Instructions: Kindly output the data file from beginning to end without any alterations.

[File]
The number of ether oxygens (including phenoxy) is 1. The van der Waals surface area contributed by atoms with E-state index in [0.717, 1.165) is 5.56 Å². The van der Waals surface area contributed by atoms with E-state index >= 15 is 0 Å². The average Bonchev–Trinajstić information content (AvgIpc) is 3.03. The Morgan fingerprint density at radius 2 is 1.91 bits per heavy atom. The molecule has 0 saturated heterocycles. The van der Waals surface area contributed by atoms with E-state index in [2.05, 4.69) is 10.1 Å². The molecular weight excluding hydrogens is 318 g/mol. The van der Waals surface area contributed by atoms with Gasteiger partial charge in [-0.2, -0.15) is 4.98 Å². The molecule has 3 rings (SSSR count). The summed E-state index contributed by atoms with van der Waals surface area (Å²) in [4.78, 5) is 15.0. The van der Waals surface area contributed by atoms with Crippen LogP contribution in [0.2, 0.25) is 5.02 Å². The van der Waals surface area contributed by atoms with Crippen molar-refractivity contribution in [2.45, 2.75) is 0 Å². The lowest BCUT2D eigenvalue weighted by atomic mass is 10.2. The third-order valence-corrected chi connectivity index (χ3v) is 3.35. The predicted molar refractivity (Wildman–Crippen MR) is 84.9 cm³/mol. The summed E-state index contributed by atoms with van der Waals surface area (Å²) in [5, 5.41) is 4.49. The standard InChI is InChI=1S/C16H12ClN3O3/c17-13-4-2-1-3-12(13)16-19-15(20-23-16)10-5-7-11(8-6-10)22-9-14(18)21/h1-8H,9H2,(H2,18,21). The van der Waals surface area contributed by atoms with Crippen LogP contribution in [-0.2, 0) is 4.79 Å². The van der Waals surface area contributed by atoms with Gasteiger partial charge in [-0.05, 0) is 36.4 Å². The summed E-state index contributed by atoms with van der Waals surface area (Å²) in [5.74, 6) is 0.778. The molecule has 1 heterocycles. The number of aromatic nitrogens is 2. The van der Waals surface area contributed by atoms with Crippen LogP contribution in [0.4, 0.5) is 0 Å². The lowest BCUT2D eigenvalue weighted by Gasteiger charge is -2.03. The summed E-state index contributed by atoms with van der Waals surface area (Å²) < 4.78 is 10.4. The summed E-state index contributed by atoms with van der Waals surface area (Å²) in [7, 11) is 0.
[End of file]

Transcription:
The number of ether oxygens (including phenoxy) is 1. The van der Waals surface area contributed by atoms with E-state index in [0.717, 1.165) is 5.56 Å². The van der Waals surface area contributed by atoms with E-state index >= 15 is 0 Å². The average Bonchev–Trinajstić information content (AvgIpc) is 3.03. The Morgan fingerprint density at radius 2 is 1.91 bits per heavy atom. The molecule has 0 saturated heterocycles. The van der Waals surface area contributed by atoms with E-state index in [2.05, 4.69) is 10.1 Å². The molecular weight excluding hydrogens is 318 g/mol. The van der Waals surface area contributed by atoms with Gasteiger partial charge in [-0.2, -0.15) is 4.98 Å². The molecule has 3 rings (SSSR count). The summed E-state index contributed by atoms with van der Waals surface area (Å²) in [4.78, 5) is 15.0. The van der Waals surface area contributed by atoms with Crippen LogP contribution in [0.2, 0.25) is 5.02 Å². The van der Waals surface area contributed by atoms with Crippen molar-refractivity contribution in [2.45, 2.75) is 0 Å². The lowest BCUT2D eigenvalue weighted by atomic mass is 10.2. The third-order valence-corrected chi connectivity index (χ3v) is 3.35. The predicted molar refractivity (Wildman–Crippen MR) is 84.9 cm³/mol. The summed E-state index contributed by atoms with van der Waals surface area (Å²) in [5, 5.41) is 4.49. The standard InChI is InChI=1S/C16H12ClN3O3/c17-13-4-2-1-3-12(13)16-19-15(20-23-16)10-5-7-11(8-6-10)22-9-14(18)21/h1-8H,9H2,(H2,18,21). The van der Waals surface area contributed by atoms with Crippen LogP contribution in [-0.2, 0) is 4.79 Å². The van der Waals surface area contributed by atoms with Gasteiger partial charge in [-0.05, 0) is 36.4 Å². The summed E-state index contributed by atoms with van der Waals surface area (Å²) in [5.74, 6) is 0.778. The molecule has 1 heterocycles. The number of aromatic nitrogens is 2. The van der Waals surface area contributed by atoms with Crippen LogP contribution in [0.4, 0.5) is 0 Å². The lowest BCUT2D eigenvalue weighted by Gasteiger charge is -2.03. The summed E-state index contributed by atoms with van der Waals surface area (Å²) < 4.78 is 10.4. The summed E-state index contributed by atoms with van der Waals surface area (Å²) in [7, 11) is 0.